Tribal morality, Tuesdays at 10 p.m.
In an early episode of Sons of Anarchy, a television series on FX entering its third season this month, Jackson “Jax” Teller reads a passage from his dead father’s unpublished memoir. It’s narrated in his father’s voice: “First time I read Emma Goldman wasn’t in a book. I was sixteen, hiking near the Nevada border. The quote was painted on a wall in red. When I saw those words it was like someone ripped them from the inside of my head.”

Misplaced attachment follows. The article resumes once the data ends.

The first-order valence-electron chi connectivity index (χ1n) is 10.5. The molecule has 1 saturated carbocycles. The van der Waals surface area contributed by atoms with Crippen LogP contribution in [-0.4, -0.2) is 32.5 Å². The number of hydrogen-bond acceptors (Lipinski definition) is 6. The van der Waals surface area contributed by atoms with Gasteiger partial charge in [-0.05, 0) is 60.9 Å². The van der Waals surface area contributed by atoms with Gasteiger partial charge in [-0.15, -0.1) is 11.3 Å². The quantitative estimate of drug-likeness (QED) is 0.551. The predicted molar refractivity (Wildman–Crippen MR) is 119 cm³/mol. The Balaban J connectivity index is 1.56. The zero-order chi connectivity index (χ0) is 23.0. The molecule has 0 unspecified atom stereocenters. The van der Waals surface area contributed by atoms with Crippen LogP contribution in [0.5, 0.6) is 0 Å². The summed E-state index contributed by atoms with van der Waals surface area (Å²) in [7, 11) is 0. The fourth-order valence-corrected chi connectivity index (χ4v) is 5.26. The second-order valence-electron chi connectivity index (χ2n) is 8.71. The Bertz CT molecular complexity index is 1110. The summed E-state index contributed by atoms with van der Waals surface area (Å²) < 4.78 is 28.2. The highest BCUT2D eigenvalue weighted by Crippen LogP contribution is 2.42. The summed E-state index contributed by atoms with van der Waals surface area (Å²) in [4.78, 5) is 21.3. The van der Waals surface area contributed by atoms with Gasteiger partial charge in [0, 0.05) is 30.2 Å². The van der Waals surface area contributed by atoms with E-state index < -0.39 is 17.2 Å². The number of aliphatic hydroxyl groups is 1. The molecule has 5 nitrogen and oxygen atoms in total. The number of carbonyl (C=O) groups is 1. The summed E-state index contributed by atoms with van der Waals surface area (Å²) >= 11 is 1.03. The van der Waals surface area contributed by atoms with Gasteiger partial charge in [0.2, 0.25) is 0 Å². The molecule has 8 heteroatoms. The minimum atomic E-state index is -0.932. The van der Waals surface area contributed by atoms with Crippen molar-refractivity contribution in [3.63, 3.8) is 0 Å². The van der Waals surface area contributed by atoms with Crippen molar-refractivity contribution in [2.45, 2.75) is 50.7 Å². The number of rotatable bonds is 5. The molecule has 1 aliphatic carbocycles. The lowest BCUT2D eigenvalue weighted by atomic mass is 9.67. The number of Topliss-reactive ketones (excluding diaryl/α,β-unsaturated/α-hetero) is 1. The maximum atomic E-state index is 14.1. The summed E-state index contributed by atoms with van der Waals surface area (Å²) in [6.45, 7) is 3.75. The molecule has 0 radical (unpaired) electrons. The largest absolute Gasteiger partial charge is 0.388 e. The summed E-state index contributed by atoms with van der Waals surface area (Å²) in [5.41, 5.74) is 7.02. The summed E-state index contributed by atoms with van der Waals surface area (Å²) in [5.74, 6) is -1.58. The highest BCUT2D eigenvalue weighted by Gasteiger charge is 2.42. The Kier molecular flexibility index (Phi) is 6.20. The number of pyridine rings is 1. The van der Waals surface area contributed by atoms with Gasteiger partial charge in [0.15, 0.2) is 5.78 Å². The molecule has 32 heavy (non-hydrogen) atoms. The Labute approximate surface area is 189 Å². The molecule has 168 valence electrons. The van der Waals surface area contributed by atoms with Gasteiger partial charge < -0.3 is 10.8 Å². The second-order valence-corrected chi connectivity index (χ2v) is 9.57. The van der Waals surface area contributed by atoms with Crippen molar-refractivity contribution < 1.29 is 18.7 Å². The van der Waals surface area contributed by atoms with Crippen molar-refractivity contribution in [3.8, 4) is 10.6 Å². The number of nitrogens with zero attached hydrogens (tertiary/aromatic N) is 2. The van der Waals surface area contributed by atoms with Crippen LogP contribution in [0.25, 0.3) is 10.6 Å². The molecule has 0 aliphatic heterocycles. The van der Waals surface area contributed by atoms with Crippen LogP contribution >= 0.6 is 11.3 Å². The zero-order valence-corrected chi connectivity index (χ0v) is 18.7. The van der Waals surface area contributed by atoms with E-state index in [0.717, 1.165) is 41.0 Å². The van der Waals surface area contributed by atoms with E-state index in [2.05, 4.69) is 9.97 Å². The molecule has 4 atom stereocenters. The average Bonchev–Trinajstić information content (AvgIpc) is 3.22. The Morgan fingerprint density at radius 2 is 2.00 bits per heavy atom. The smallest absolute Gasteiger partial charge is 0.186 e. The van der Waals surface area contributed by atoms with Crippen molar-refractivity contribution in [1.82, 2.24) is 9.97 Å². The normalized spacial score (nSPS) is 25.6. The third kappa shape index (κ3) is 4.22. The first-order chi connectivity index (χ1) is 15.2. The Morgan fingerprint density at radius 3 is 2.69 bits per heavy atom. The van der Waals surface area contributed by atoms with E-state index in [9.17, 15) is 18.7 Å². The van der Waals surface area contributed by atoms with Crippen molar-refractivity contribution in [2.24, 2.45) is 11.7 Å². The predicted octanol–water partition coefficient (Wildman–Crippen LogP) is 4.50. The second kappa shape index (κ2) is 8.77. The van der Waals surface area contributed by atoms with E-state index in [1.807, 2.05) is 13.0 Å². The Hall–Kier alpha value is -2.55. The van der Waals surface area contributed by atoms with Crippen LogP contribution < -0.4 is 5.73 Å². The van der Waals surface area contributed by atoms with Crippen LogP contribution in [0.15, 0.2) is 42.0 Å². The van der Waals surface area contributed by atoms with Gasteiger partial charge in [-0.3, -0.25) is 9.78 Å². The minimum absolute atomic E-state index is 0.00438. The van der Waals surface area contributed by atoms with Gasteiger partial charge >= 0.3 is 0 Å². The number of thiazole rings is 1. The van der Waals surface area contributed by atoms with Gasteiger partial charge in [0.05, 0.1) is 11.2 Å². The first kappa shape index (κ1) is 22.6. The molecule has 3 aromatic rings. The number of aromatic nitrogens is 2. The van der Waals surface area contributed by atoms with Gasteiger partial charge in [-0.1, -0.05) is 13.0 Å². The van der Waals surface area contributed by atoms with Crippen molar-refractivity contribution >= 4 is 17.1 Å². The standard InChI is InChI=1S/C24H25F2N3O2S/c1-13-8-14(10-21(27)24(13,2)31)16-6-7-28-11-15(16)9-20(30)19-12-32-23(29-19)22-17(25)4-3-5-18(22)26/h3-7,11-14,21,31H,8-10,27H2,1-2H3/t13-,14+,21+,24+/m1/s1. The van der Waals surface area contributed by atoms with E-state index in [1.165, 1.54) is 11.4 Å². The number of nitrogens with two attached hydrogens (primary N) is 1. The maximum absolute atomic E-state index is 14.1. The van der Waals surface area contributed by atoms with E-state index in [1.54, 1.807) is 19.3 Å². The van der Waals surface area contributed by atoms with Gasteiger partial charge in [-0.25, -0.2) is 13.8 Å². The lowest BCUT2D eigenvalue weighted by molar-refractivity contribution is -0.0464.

The son finds the passage on a wall under a dilapidated bridge in the California desert. It reads: “Anarchism . . . stands for liberation of the human mind from the dominion of religion; the liberation of the human body from the dominion of property; liberation from shackles and restraint of government. It stands for social order based on the free grouping of individuals.” The father’s voice returns: “The concept was pure, simple, true. It inspired me, lit a rebellious fire. But ultimately I learned the lesson that Goldman, Proudhon, and the others learned: that true freedom requires sacrifice and pain. Most human beings only think they want freedom. In truth, they yearn for the bondage of social order, rigid laws, materialism. The only freedom man really wants is the freedom to become comfortable.”